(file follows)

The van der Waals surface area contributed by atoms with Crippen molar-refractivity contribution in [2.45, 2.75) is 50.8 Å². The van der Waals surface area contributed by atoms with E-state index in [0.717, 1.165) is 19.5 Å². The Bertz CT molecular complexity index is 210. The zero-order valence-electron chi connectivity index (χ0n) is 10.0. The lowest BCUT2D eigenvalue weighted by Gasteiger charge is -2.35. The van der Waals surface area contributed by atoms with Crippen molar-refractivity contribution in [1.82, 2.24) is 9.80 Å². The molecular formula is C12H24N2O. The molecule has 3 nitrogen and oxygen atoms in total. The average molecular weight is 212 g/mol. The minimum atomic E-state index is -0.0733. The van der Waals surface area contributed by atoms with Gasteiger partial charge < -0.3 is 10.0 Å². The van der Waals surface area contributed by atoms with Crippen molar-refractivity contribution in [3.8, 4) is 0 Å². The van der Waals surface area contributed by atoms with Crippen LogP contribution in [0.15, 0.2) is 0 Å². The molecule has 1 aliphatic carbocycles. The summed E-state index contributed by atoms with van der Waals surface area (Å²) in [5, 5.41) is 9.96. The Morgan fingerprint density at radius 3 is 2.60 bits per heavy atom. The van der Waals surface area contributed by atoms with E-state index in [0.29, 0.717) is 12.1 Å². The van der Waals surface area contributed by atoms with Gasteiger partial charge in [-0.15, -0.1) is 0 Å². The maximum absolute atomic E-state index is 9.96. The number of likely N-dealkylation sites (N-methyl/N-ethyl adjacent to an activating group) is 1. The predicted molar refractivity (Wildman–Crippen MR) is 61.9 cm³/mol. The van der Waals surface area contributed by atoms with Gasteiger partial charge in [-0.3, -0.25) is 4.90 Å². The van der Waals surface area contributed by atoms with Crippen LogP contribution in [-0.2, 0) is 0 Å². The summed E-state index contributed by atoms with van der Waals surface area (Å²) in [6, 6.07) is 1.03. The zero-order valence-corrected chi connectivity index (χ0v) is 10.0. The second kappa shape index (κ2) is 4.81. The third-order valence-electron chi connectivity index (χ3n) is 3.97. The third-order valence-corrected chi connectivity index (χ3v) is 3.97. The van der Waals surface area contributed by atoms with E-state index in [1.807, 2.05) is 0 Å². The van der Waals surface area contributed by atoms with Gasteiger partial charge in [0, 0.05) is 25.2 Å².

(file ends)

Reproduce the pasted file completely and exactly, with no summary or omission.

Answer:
The van der Waals surface area contributed by atoms with Crippen molar-refractivity contribution in [2.45, 2.75) is 50.8 Å². The van der Waals surface area contributed by atoms with E-state index in [0.717, 1.165) is 19.5 Å². The Bertz CT molecular complexity index is 210. The zero-order valence-electron chi connectivity index (χ0n) is 10.0. The lowest BCUT2D eigenvalue weighted by Gasteiger charge is -2.35. The van der Waals surface area contributed by atoms with Crippen molar-refractivity contribution in [1.82, 2.24) is 9.80 Å². The molecular formula is C12H24N2O. The molecule has 3 nitrogen and oxygen atoms in total. The average molecular weight is 212 g/mol. The minimum atomic E-state index is -0.0733. The van der Waals surface area contributed by atoms with Gasteiger partial charge < -0.3 is 10.0 Å². The van der Waals surface area contributed by atoms with Crippen molar-refractivity contribution in [3.8, 4) is 0 Å². The van der Waals surface area contributed by atoms with Crippen LogP contribution in [0.15, 0.2) is 0 Å². The molecule has 1 aliphatic carbocycles. The summed E-state index contributed by atoms with van der Waals surface area (Å²) in [5, 5.41) is 9.96. The Morgan fingerprint density at radius 3 is 2.60 bits per heavy atom. The van der Waals surface area contributed by atoms with E-state index in [0.29, 0.717) is 12.1 Å². The van der Waals surface area contributed by atoms with Gasteiger partial charge in [-0.15, -0.1) is 0 Å². The maximum absolute atomic E-state index is 9.96. The number of likely N-dealkylation sites (N-methyl/N-ethyl adjacent to an activating group) is 1. The predicted molar refractivity (Wildman–Crippen MR) is 61.9 cm³/mol. The van der Waals surface area contributed by atoms with Gasteiger partial charge in [-0.3, -0.25) is 4.90 Å². The van der Waals surface area contributed by atoms with Crippen LogP contribution in [-0.2, 0) is 0 Å². The summed E-state index contributed by atoms with van der Waals surface area (Å²) in [6, 6.07) is 1.03. The zero-order valence-corrected chi connectivity index (χ0v) is 10.0. The second kappa shape index (κ2) is 4.81. The third-order valence-electron chi connectivity index (χ3n) is 3.97. The third-order valence-corrected chi connectivity index (χ3v) is 3.97. The van der Waals surface area contributed by atoms with E-state index in [1.807, 2.05) is 0 Å². The van der Waals surface area contributed by atoms with Gasteiger partial charge in [0, 0.05) is 25.2 Å².